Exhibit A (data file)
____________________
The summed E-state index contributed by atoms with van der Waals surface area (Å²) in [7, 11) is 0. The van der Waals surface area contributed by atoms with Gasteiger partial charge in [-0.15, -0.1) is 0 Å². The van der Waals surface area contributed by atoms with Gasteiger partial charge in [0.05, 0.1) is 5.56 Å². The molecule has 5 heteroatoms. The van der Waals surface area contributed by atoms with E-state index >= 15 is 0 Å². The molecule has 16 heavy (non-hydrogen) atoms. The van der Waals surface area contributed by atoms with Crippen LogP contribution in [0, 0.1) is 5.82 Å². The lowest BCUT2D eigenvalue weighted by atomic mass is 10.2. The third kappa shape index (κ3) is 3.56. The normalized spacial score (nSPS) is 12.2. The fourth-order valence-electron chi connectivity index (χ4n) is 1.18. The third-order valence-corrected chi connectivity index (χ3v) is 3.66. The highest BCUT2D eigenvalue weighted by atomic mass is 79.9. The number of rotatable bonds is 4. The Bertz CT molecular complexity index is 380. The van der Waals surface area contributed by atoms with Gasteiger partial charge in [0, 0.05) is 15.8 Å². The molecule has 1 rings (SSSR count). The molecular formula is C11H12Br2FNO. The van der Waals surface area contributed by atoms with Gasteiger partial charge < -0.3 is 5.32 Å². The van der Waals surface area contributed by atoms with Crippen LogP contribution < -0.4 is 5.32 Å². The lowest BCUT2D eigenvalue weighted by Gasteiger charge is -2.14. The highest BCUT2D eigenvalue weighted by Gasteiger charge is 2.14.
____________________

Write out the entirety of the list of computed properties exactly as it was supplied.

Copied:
The summed E-state index contributed by atoms with van der Waals surface area (Å²) in [7, 11) is 0. The van der Waals surface area contributed by atoms with Gasteiger partial charge in [-0.15, -0.1) is 0 Å². The van der Waals surface area contributed by atoms with Gasteiger partial charge in [0.05, 0.1) is 5.56 Å². The molecule has 5 heteroatoms. The van der Waals surface area contributed by atoms with E-state index >= 15 is 0 Å². The molecule has 16 heavy (non-hydrogen) atoms. The van der Waals surface area contributed by atoms with Crippen LogP contribution in [0, 0.1) is 5.82 Å². The lowest BCUT2D eigenvalue weighted by atomic mass is 10.2. The third kappa shape index (κ3) is 3.56. The normalized spacial score (nSPS) is 12.2. The fourth-order valence-electron chi connectivity index (χ4n) is 1.18. The third-order valence-corrected chi connectivity index (χ3v) is 3.66. The highest BCUT2D eigenvalue weighted by atomic mass is 79.9. The number of rotatable bonds is 4. The Bertz CT molecular complexity index is 380. The van der Waals surface area contributed by atoms with Gasteiger partial charge in [0, 0.05) is 15.8 Å². The molecule has 1 rings (SSSR count). The molecular formula is C11H12Br2FNO. The van der Waals surface area contributed by atoms with Gasteiger partial charge < -0.3 is 5.32 Å². The van der Waals surface area contributed by atoms with Crippen LogP contribution < -0.4 is 5.32 Å². The lowest BCUT2D eigenvalue weighted by Gasteiger charge is -2.14. The highest BCUT2D eigenvalue weighted by Gasteiger charge is 2.14.